If police aren’t policing, that’s a problem
If Ottawa police officers are avoiding certain types of police work because they believe taking action could land them in hot water, we have a problem. Chief Charles Bordeleau and the police services board must find out if it’s true and if so, why.
In brief, research from Greg Brown, a Carleton doctoral researcher and former police officer, finds officers are fearful of being watched, judged and condemned for their actions in dicey situations, so they opt to practise “F.I.D.O. — f--- it, drive on” instead of interacting with the public when not instructed to do so.
Police are worried, for instance, about accusations of racial profiling; or viral YouTube videos that could lead to disciplinary hearings. They believe, as the Citizen’s Shaamini Yogaretnam reported Monday, that being proactive could ruin careers and lives.
Policing is hard work, and it’s worrisome — especially in the context of recent increase in gunplay — if officers fear the results of being proactive. He is not yet releasing his data, but Brown said nearly 400 Ottawa police officers participated in his research, suggesting the fear isn’t isolated. Our officers need to be supported — by their union, their chief and the public.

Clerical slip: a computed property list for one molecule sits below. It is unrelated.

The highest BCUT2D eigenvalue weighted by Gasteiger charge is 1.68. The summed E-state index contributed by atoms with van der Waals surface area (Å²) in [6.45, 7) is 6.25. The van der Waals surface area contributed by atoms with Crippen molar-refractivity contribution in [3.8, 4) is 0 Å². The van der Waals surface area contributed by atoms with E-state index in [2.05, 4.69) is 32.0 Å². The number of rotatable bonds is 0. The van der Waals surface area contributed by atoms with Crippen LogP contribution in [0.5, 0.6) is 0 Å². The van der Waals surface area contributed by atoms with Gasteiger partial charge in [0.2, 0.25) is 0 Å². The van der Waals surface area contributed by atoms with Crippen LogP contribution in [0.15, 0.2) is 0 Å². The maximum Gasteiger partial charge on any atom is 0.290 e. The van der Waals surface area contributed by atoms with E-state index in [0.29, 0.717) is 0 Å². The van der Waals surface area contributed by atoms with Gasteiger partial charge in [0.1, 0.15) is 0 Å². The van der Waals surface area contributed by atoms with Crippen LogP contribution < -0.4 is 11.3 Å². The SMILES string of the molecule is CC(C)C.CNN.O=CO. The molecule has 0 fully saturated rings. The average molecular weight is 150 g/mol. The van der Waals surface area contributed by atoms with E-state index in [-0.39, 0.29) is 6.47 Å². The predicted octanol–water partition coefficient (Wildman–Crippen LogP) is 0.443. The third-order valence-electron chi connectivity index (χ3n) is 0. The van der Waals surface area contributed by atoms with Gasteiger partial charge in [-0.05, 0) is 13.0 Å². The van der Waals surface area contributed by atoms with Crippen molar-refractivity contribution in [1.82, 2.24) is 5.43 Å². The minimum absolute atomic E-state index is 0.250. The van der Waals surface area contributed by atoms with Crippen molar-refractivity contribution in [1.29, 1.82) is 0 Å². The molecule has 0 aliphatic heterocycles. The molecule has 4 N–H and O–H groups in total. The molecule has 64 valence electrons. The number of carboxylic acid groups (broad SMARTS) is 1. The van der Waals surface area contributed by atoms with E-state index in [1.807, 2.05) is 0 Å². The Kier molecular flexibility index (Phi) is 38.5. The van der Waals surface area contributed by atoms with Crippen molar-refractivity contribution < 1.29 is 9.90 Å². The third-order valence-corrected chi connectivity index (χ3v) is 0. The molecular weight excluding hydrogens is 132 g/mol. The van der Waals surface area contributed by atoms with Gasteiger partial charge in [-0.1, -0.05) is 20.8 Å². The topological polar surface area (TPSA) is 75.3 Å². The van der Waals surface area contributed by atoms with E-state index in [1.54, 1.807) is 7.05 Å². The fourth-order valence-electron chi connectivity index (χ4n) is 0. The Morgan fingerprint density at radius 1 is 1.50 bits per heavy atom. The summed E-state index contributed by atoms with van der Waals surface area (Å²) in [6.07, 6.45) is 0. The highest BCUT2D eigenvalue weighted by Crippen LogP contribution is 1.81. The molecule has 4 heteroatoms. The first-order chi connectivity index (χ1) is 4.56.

So far, Brown says, his research shows the core functions of a police officer are being carried out: A 911 call isn’t ignored, for example. But the extras aren’t always done: approaching a suspicious person or pulling over a driver for breaking the rules of the road.
Worse, Brown finds officers didn’t rush to what he terms “doomsday scenario calls,” such as a mental health crisis where the officer fears he or she may have to use force and could be recorded on video.
Brown’s research was conducted in 2016, before Ontario’s new regulations on street checks came into effect; these regulate when and how an officer may approach a citizen and ask for personal information. Both Bordeleau and Ottawa Police Association president Matt Skof have publicly blamed these rules for an uptick in gun violence on Ottawa streets.
The province has assigned Justice Michael Tulloch to study its street-check regulations.
There’s an element of personal responsibility here, too, however. Policing is one of the most important professions in Canada; like doctors and teachers, officers are there for a higher purpose — not simply to earn a paycheque. Police who are sitting having coffee, waiting to be dispatched to calls, should do some soul searching: Is this why they became public protectors?
While Bordeleau is getting to the bottom of what Brown’s work seems to indicate about current police culture, individual officers need to confront their responsibilities too. Even when the job is tough, the public expects them to do it.